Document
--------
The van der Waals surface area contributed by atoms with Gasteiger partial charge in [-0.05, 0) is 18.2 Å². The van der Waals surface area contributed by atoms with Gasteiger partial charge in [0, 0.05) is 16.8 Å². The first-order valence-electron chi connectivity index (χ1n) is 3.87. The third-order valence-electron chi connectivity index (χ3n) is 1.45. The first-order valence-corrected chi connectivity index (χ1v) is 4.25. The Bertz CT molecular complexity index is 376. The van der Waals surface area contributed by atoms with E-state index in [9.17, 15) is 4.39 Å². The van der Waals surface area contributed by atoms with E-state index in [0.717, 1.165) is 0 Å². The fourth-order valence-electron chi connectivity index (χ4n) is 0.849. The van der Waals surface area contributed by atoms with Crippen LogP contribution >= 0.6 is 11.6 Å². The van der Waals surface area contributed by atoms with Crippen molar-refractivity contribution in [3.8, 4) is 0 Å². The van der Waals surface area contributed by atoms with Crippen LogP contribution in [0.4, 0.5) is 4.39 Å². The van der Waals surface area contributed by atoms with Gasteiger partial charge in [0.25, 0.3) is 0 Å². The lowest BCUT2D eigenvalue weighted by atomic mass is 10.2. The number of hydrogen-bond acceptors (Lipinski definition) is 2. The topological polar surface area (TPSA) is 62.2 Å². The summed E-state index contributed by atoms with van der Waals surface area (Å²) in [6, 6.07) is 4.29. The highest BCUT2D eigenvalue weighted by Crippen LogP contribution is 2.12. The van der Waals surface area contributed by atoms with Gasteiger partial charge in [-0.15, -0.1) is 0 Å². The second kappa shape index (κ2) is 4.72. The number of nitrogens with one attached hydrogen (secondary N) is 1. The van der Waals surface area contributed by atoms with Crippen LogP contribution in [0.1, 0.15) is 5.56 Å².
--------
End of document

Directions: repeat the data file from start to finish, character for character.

The van der Waals surface area contributed by atoms with Gasteiger partial charge in [-0.05, 0) is 18.2 Å². The van der Waals surface area contributed by atoms with Gasteiger partial charge in [0, 0.05) is 16.8 Å². The first-order valence-electron chi connectivity index (χ1n) is 3.87. The third-order valence-electron chi connectivity index (χ3n) is 1.45. The first-order valence-corrected chi connectivity index (χ1v) is 4.25. The Bertz CT molecular complexity index is 376. The van der Waals surface area contributed by atoms with E-state index in [9.17, 15) is 4.39 Å². The van der Waals surface area contributed by atoms with E-state index in [0.717, 1.165) is 0 Å². The fourth-order valence-electron chi connectivity index (χ4n) is 0.849. The van der Waals surface area contributed by atoms with Crippen LogP contribution >= 0.6 is 11.6 Å². The van der Waals surface area contributed by atoms with Crippen molar-refractivity contribution in [3.8, 4) is 0 Å². The van der Waals surface area contributed by atoms with Crippen LogP contribution in [0.4, 0.5) is 4.39 Å². The van der Waals surface area contributed by atoms with Gasteiger partial charge in [0.25, 0.3) is 0 Å². The lowest BCUT2D eigenvalue weighted by atomic mass is 10.2. The number of hydrogen-bond acceptors (Lipinski definition) is 2. The topological polar surface area (TPSA) is 62.2 Å². The summed E-state index contributed by atoms with van der Waals surface area (Å²) in [6, 6.07) is 4.29. The highest BCUT2D eigenvalue weighted by Crippen LogP contribution is 2.12. The van der Waals surface area contributed by atoms with Gasteiger partial charge in [-0.15, -0.1) is 0 Å². The second kappa shape index (κ2) is 4.72. The number of nitrogens with one attached hydrogen (secondary N) is 1. The van der Waals surface area contributed by atoms with Crippen LogP contribution in [0.1, 0.15) is 5.56 Å².